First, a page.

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Improving on nature

Ultimately, we reach the very complex or­ganic chemicals produced by the synthetic chemist. A synthetic chemist combines chemi­cal elements and compounds to duplicate nat­urally occurring substances. He also produces compounds that do not occur naturally, in­cluding many drugs and pesticides. Many of these compounds have provided extraordinar­ily complex challenges to the synthetic chem­ist. Yet many of the compounds found natu­rally in plants and animals are produced with greater efficiency in nature than in the labora­tory. It is thus more economical to extract them from a natural source, rather than to make them in the laboratory.

On the other hand, by studying the struc­tures of natural substances, it has been possi­ble in many instances to improve on them and obtain products even better suited to our needs. Synthetic chemists can produce varia­tions of naturally-occurring penicillin that are


suitable for different kinds of therapeutic treat­ment. Similarly, a naturally-occurring insecti­cide in pyrethrum flowers has been modified to give a range of synthetic insecticides. These have a greater variety of pesticidal uses than the natural insecticide.


Oil and natural gasare

obtained by drilling. They are the chief starting materi­als for a wide range of im­portant organic chemicals. These include plastics, pes­ticides, dyes, synthetic tex­tiles, and some pharmaceu­ticals.

The foxglove plantDigi­talis purpurea was for many years the principal source of the drug digitoxin. It was used to treat heart condi­tions such as cardiac failure. Today, this drug has gener­ally been replaced by dig-oxin, obtained from an­other species of foxglove, Digitalis lanata. Many other drugs and useful organic chemicals are still obtained from plants or animals. In some cases, these sub­stances cannot be synthe­sized economically. In other cases, chemists have not yet succeeded in synthesizing them at all.


 
 


Natural gasis a major source of alkanes. It used to be burned off as a waste product at oil drilling instal­lations. Increasingly, how­ever, the gas associated with oil deposits is not wasted. It may be piped ashore from offshore fields, transported as a liquid in re­frigerated ships, or con­verted to methanol for transport over longer dis­tances.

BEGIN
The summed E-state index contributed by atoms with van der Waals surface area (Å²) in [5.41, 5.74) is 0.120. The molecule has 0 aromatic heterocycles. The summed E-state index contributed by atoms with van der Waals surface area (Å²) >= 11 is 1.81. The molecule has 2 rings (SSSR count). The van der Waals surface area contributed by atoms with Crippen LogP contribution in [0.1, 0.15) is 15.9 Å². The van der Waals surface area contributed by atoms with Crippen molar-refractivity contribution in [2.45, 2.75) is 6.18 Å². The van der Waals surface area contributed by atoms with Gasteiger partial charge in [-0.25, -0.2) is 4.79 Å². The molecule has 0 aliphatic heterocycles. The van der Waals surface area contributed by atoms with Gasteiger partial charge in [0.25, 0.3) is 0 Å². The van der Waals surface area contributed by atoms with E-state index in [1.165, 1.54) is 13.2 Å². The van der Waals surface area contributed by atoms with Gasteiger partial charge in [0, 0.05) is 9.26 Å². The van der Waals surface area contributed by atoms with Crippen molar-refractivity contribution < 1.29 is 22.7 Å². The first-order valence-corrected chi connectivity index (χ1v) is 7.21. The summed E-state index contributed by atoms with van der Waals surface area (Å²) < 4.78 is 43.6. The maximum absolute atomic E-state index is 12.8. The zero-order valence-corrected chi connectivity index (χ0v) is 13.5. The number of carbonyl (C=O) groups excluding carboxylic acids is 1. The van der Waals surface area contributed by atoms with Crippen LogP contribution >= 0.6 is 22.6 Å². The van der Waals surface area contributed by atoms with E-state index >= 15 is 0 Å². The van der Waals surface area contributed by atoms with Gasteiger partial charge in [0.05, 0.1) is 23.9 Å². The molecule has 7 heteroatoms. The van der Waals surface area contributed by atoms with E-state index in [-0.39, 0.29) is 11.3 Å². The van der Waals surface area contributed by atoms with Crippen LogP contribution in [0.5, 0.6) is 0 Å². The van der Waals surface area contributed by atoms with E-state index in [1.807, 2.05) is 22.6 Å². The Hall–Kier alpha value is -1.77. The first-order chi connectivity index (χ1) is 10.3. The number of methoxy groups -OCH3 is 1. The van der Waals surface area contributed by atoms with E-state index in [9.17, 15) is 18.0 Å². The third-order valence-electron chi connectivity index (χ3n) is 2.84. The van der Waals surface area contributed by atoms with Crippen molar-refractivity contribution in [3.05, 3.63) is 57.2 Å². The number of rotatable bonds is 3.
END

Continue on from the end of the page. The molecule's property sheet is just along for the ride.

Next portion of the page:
Saturated

Aliphatic

Hydrocarbons

The saturated aliphatic hydrocarbons form a series of organic molecules that contain only hydrogen and carbon, hence the term hydro­carbon. Each carbon atom is linked to four other atoms—the maximum number possible— and is therefore called saturated (completely full). In every member of the series, the mole­cules are arranged in the shape of straight or branched chains with open ends (aliphatic), rather than in closed rings. Formerly known as paraffins, the members of this series are now called alkanes.

The alkanes

The first member of the alkane series and the simplest organic compound is methane, the chief component of natural gas. A molecule of methane consists of a single carbon atom linked to four atoms of hydrogen. Each of its chemical bonds involves two atoms—the car­bon atom and one of the hydrogen atoms. Each bond consists of a pair of electrons, one




provided by each atom. The removal of one hydrogen atom from methane forms a methyl group. Because of the ability of carbon atoms to form chains, two methyl groups can join to form a compound that consists of two carbon atoms and six hydrogen atoms. This substance—called ethane—is the second mem­ber of the alkane series.

Just as ethane can be derived from meth­ane, so can propane be derived from ethane. If one of the hydrogen atoms from the ethane molecule is replaced by a methyl group, a chain of three carbon atoms with eight hydro­gen atoms is formed. This is propane. Its mid­dle carbon atom, being linked to two other carbon atoms, has room for only two hydro­gen atoms.

Isomerism

By repeating the process of replacing a hydro­gen atom with a methyl group, the alkane se­ries can be further extended to butane (with four carbon atoms), pentane (with five carbon atoms), hexane (with six carbon atoms), and even larger molecules.

Once an alkane molecule has four or more carbon atoms, it need no longer have the shape of a simple unbranched chain. Instead of adding another methyl group to the end of propane's three-carbon chain, for example, the methyl group can be attached to the middle carbon atom. This forms a branched chain. The central atom is linked to three other carbon atoms and only one hydrogen atom. Each of the other three carbons has three hydrogens attached.

This branched-chain molecule is called iso-butane, or 2-methylpropane (indicating that the additional methyl group is attached to the second carbon atom). The formulas of isobu-tane and ordinary straight-chain butane (called /7-butane, where n stands for normal) are the same. Both forms have the same numbers of carbon atoms (4) and hydrogen atoms (10). But their structures are different.

This phenomenon, in which molecules have the same chemical composition but a dif­ferent structural arrangement of atoms, is called structural isomerism. The different forms are called isomers. The physical proper­ties of structural isomers can vary widely. For example, /7-butane boils at a temperature of 31° F. ( — 0.5° C), whereas isobutane boils at 10.9°F. (-11.7° C).


Date: 2015-12-11; view: 607


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